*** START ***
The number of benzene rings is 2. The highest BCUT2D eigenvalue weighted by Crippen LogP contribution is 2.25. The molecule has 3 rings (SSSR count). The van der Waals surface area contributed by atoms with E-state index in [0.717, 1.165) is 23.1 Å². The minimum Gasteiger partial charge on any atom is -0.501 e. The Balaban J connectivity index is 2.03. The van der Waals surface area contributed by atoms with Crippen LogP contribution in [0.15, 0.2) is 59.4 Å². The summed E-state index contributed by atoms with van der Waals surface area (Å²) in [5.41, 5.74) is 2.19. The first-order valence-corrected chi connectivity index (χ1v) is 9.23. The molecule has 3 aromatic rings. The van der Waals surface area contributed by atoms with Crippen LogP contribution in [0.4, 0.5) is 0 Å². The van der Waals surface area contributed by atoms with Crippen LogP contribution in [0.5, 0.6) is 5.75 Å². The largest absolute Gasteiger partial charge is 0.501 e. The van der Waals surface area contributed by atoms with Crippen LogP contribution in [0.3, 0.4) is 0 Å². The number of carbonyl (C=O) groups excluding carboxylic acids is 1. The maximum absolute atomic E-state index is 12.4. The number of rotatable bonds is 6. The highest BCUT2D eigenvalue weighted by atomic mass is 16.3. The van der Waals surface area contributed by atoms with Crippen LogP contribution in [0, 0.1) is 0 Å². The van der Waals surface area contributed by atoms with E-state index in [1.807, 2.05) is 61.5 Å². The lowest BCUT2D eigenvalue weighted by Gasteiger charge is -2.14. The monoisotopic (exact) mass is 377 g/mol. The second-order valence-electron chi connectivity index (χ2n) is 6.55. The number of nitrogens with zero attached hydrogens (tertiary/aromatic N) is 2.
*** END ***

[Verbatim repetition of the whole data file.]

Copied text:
The number of benzene rings is 2. The highest BCUT2D eigenvalue weighted by Crippen LogP contribution is 2.25. The molecule has 3 rings (SSSR count). The van der Waals surface area contributed by atoms with E-state index in [0.717, 1.165) is 23.1 Å². The minimum Gasteiger partial charge on any atom is -0.501 e. The Balaban J connectivity index is 2.03. The van der Waals surface area contributed by atoms with Crippen LogP contribution in [0.15, 0.2) is 59.4 Å². The summed E-state index contributed by atoms with van der Waals surface area (Å²) in [5.41, 5.74) is 2.19. The first-order valence-corrected chi connectivity index (χ1v) is 9.23. The molecule has 3 aromatic rings. The van der Waals surface area contributed by atoms with Crippen LogP contribution in [0.4, 0.5) is 0 Å². The van der Waals surface area contributed by atoms with Crippen LogP contribution in [0.5, 0.6) is 5.75 Å². The largest absolute Gasteiger partial charge is 0.501 e. The van der Waals surface area contributed by atoms with Crippen LogP contribution in [0.3, 0.4) is 0 Å². The number of carbonyl (C=O) groups excluding carboxylic acids is 1. The maximum absolute atomic E-state index is 12.4. The number of rotatable bonds is 6. The highest BCUT2D eigenvalue weighted by atomic mass is 16.3. The van der Waals surface area contributed by atoms with Crippen LogP contribution in [0, 0.1) is 0 Å². The van der Waals surface area contributed by atoms with E-state index in [1.807, 2.05) is 61.5 Å². The lowest BCUT2D eigenvalue weighted by Gasteiger charge is -2.14. The monoisotopic (exact) mass is 377 g/mol. The second-order valence-electron chi connectivity index (χ2n) is 6.55. The number of nitrogens with zero attached hydrogens (tertiary/aromatic N) is 2.